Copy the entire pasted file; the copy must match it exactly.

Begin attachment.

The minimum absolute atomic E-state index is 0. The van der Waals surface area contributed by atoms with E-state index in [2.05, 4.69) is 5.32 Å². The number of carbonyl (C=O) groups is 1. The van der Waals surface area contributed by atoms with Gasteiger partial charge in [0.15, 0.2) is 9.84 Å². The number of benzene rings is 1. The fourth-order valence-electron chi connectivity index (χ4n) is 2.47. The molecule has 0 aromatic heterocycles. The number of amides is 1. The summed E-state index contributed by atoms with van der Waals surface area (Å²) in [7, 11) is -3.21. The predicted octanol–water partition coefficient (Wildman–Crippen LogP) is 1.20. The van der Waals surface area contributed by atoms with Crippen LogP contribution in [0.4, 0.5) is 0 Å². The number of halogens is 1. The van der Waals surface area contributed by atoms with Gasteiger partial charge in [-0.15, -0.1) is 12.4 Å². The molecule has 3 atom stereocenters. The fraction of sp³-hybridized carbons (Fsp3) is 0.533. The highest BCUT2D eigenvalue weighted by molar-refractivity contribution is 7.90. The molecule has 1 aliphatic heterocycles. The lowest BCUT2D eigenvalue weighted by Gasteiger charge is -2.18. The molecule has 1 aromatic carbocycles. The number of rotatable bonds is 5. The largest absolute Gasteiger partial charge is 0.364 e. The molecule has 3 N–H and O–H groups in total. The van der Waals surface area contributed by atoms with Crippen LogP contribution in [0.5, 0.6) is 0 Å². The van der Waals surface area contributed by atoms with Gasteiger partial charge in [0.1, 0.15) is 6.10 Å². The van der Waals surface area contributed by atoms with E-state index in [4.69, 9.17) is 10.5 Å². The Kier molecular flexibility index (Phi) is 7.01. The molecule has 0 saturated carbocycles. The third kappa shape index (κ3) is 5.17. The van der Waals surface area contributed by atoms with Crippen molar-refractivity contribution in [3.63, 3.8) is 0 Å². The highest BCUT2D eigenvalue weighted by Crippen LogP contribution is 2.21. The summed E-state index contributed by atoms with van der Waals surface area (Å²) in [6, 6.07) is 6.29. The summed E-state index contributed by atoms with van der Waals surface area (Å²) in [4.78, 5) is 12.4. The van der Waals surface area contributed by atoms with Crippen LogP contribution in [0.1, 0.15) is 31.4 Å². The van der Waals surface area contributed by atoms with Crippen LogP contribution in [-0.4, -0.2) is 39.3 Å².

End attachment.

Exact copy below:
The minimum absolute atomic E-state index is 0. The van der Waals surface area contributed by atoms with E-state index in [2.05, 4.69) is 5.32 Å². The number of carbonyl (C=O) groups is 1. The van der Waals surface area contributed by atoms with Gasteiger partial charge in [0.15, 0.2) is 9.84 Å². The number of benzene rings is 1. The fourth-order valence-electron chi connectivity index (χ4n) is 2.47. The molecule has 0 aromatic heterocycles. The number of amides is 1. The summed E-state index contributed by atoms with van der Waals surface area (Å²) in [7, 11) is -3.21. The predicted octanol–water partition coefficient (Wildman–Crippen LogP) is 1.20. The van der Waals surface area contributed by atoms with Crippen LogP contribution in [0.4, 0.5) is 0 Å². The number of halogens is 1. The van der Waals surface area contributed by atoms with Gasteiger partial charge in [-0.15, -0.1) is 12.4 Å². The molecule has 3 atom stereocenters. The fraction of sp³-hybridized carbons (Fsp3) is 0.533. The highest BCUT2D eigenvalue weighted by molar-refractivity contribution is 7.90. The molecule has 1 aliphatic heterocycles. The lowest BCUT2D eigenvalue weighted by Gasteiger charge is -2.18. The molecule has 1 aromatic carbocycles. The number of rotatable bonds is 5. The largest absolute Gasteiger partial charge is 0.364 e. The molecule has 3 N–H and O–H groups in total. The van der Waals surface area contributed by atoms with Crippen LogP contribution in [0.5, 0.6) is 0 Å². The van der Waals surface area contributed by atoms with Gasteiger partial charge in [0.1, 0.15) is 6.10 Å². The van der Waals surface area contributed by atoms with E-state index in [4.69, 9.17) is 10.5 Å². The Kier molecular flexibility index (Phi) is 7.01. The molecule has 0 saturated carbocycles. The third kappa shape index (κ3) is 5.17. The van der Waals surface area contributed by atoms with Crippen molar-refractivity contribution in [3.63, 3.8) is 0 Å². The highest BCUT2D eigenvalue weighted by Crippen LogP contribution is 2.21. The summed E-state index contributed by atoms with van der Waals surface area (Å²) in [6, 6.07) is 6.29. The summed E-state index contributed by atoms with van der Waals surface area (Å²) in [4.78, 5) is 12.4. The van der Waals surface area contributed by atoms with Crippen LogP contribution in [0.1, 0.15) is 31.4 Å². The van der Waals surface area contributed by atoms with Crippen LogP contribution in [-0.4, -0.2) is 39.3 Å².